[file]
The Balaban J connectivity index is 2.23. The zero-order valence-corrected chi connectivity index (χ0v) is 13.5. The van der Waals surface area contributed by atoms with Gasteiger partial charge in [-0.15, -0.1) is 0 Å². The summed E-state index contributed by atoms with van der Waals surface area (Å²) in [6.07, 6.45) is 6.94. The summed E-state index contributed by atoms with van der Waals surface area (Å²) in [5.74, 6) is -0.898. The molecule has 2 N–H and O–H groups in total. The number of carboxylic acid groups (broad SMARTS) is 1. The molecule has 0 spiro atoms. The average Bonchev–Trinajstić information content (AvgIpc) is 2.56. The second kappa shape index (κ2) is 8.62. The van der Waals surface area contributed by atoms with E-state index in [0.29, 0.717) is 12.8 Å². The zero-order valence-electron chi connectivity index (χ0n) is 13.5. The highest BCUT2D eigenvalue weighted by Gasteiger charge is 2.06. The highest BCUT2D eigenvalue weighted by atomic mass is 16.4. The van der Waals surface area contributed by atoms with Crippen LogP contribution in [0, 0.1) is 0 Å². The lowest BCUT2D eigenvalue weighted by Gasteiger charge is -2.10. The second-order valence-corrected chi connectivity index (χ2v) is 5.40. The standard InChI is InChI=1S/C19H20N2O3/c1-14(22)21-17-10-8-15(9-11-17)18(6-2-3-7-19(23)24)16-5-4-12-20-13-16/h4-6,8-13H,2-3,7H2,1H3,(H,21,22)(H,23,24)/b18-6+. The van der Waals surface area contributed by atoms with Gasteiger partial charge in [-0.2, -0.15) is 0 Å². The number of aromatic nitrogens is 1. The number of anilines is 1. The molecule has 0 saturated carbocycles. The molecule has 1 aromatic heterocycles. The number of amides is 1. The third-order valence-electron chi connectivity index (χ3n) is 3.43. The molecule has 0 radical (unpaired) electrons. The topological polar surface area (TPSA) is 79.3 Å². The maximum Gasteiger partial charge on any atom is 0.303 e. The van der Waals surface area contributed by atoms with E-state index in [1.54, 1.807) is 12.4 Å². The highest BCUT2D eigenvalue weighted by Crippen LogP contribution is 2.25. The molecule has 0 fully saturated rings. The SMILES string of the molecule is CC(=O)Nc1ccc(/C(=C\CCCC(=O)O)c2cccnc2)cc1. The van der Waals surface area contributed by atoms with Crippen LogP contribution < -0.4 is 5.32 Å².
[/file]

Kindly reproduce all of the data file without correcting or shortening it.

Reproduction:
The Balaban J connectivity index is 2.23. The zero-order valence-corrected chi connectivity index (χ0v) is 13.5. The van der Waals surface area contributed by atoms with Gasteiger partial charge in [-0.15, -0.1) is 0 Å². The summed E-state index contributed by atoms with van der Waals surface area (Å²) in [6.07, 6.45) is 6.94. The summed E-state index contributed by atoms with van der Waals surface area (Å²) in [5.74, 6) is -0.898. The molecule has 2 N–H and O–H groups in total. The number of carboxylic acid groups (broad SMARTS) is 1. The molecule has 0 spiro atoms. The average Bonchev–Trinajstić information content (AvgIpc) is 2.56. The second kappa shape index (κ2) is 8.62. The van der Waals surface area contributed by atoms with E-state index in [0.29, 0.717) is 12.8 Å². The zero-order valence-electron chi connectivity index (χ0n) is 13.5. The highest BCUT2D eigenvalue weighted by Gasteiger charge is 2.06. The highest BCUT2D eigenvalue weighted by atomic mass is 16.4. The van der Waals surface area contributed by atoms with Crippen LogP contribution in [0, 0.1) is 0 Å². The lowest BCUT2D eigenvalue weighted by Gasteiger charge is -2.10. The second-order valence-corrected chi connectivity index (χ2v) is 5.40. The standard InChI is InChI=1S/C19H20N2O3/c1-14(22)21-17-10-8-15(9-11-17)18(6-2-3-7-19(23)24)16-5-4-12-20-13-16/h4-6,8-13H,2-3,7H2,1H3,(H,21,22)(H,23,24)/b18-6+. The van der Waals surface area contributed by atoms with Gasteiger partial charge in [-0.2, -0.15) is 0 Å². The number of aromatic nitrogens is 1. The number of anilines is 1. The molecule has 0 saturated carbocycles. The molecule has 1 aromatic heterocycles. The number of amides is 1. The third-order valence-electron chi connectivity index (χ3n) is 3.43. The molecule has 0 radical (unpaired) electrons. The topological polar surface area (TPSA) is 79.3 Å². The maximum Gasteiger partial charge on any atom is 0.303 e. The van der Waals surface area contributed by atoms with E-state index in [1.54, 1.807) is 12.4 Å². The highest BCUT2D eigenvalue weighted by Crippen LogP contribution is 2.25. The molecule has 0 fully saturated rings. The SMILES string of the molecule is CC(=O)Nc1ccc(/C(=C\CCCC(=O)O)c2cccnc2)cc1. The van der Waals surface area contributed by atoms with Crippen LogP contribution < -0.4 is 5.32 Å².